Our group received an awakening shock on our fourth day in Wheeling, WV. For the past three days we met with members of the community, with representatives for extractive industries and with opponents of these industries. We heard their explanations for what they did and why, about their personal experiences and perspectives that influenced their decisions and what they wanted for the future. We learned a lot about West Virginia, the lives of the people who call it home, and how central coal mining has been to its culture and history, and it was all really great. However, we were also talking about these activities and their implications without many of us having seen more than pictures or videos of what was being done.
Now it was Wednesday, and we were looking down at a mountaintop. Over several decades, the mountain had been dug up, starting at the peak and working down. Rock from the inside of the mountain was broken apart to collect the coal inside. The gravel that remained was piled into smooth, artificial-looking hills on old digging sites in accordance with the state and federal standards of restoration. But mountains like this, icons of West Virginia’s rich history and of its very identity, could not simply be put back together after being disturbed so extremely. Even as we drove our van away from the mining site, the cloudy orange streams on the roadside reminded us of the “restored” mountains, that when it rained water would seep through the gravel and pick up mercury and lead and other hazardous substances – formerly sealed safely in the rock – and carry them all the way to the rivers.
That evening, when it was time for us to come together to reflect on our day, everyone was silent. We were still shocked, and even heartbroken, over everything that we had learned that day, and the issues surrounding it seemed more towering than the mountain we would never get to see. For a while, all we could talk about was how much we couldn’t see a solution. We had seen how clearly destructive mountaintop removal was and how even the spokespeople for the coal mining and gas drilling industries didn’t want the negative effects of operations like these. Yet there was a national demand for energy and even renewable resources had their drawbacks. We were all so overwhelmed it felt like we would just keep sinking deeper into a sense of hopelessness. One of our group leaders reminded us that we were all there for a reason, and encouraged us to continue thinking.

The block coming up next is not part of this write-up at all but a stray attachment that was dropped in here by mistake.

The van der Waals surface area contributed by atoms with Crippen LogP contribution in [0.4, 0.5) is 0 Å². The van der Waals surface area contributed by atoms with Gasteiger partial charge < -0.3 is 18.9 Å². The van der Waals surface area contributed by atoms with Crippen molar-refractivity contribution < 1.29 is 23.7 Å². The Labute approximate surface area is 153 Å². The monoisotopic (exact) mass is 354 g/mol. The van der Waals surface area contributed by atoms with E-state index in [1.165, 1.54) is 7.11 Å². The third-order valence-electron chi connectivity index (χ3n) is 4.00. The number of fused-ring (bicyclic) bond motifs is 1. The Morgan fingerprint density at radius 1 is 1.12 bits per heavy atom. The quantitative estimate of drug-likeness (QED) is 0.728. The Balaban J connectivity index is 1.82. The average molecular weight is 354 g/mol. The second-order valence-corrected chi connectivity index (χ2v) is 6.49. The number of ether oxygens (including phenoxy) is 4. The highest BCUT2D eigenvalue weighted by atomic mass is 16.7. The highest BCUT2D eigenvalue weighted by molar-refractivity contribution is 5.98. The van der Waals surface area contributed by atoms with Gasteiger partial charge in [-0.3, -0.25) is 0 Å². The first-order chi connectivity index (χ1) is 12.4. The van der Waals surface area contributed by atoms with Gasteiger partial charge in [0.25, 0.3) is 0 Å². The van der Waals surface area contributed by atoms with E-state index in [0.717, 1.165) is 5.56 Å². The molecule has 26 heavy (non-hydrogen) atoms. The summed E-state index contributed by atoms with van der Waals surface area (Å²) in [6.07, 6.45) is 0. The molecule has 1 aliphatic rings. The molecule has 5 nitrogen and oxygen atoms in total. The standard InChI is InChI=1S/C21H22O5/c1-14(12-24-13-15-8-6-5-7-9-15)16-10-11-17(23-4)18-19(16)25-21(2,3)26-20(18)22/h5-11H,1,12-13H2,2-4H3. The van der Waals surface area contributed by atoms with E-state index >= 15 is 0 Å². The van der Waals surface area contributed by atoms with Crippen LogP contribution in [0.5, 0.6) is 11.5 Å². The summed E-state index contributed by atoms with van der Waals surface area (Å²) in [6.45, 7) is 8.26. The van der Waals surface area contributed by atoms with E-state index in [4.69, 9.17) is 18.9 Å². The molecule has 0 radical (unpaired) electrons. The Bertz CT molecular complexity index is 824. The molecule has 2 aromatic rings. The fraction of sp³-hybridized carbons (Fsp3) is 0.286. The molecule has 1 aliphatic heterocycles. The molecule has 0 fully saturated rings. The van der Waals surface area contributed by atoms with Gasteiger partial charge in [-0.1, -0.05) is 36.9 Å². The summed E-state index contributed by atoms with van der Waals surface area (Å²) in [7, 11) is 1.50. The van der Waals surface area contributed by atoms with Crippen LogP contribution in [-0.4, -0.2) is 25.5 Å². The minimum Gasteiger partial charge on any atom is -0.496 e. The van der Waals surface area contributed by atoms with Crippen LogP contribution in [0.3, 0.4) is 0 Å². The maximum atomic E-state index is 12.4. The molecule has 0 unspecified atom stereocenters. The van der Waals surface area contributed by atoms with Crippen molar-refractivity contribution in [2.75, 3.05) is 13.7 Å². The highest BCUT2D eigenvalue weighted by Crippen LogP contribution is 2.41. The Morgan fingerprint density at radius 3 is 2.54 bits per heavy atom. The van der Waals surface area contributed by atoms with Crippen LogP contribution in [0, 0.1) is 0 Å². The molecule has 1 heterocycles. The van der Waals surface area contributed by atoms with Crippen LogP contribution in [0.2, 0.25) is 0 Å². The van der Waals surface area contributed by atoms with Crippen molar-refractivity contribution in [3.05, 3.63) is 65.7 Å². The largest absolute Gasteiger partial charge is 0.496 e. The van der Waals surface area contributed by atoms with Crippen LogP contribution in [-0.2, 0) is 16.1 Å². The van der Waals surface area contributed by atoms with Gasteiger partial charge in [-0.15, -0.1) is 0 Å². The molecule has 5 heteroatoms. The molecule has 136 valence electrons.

As we continued our discussion, we really came to understand just how lasting the impact of extraction activities would be and how much danger it posed to the people involved. Renewable resources just didn’t have that problem. If nothing else, there was little enough coal left in the world to mine that very soon the cost of digging it up would exceed the profit of continuing to mine it and the current procedures for drilling natural gas threatened to do even more damage to the water table. One thing was clear: there had to be something better than what was currently being done. With this lesson learned, and a renewed sense of resolution with it, we were ready to continue our mission. Even after we have returned, we remember everything we experienced in West Virginia, and we maintain our resolution to promote positive change and be true agents of justice.
College of Arts and Sciences 2017
The SCSJ blogs are meant to be a place for Creighton students, faculty, staff, alumni/ae, and friends to reflect on their experiences with programs sponsored by the office or related to its mission. The views expressed in these reflections, and all other blogs found on or linked to from this website, are those of the individual authors and are not necessarily those of Creighton University, the Schlegel Center for Service and Justice (SCSJ), or any of the University’s affiliates. The University and the SCSJ are not responsible for the actions, content, accuracy, or opinions expressed in these blogs.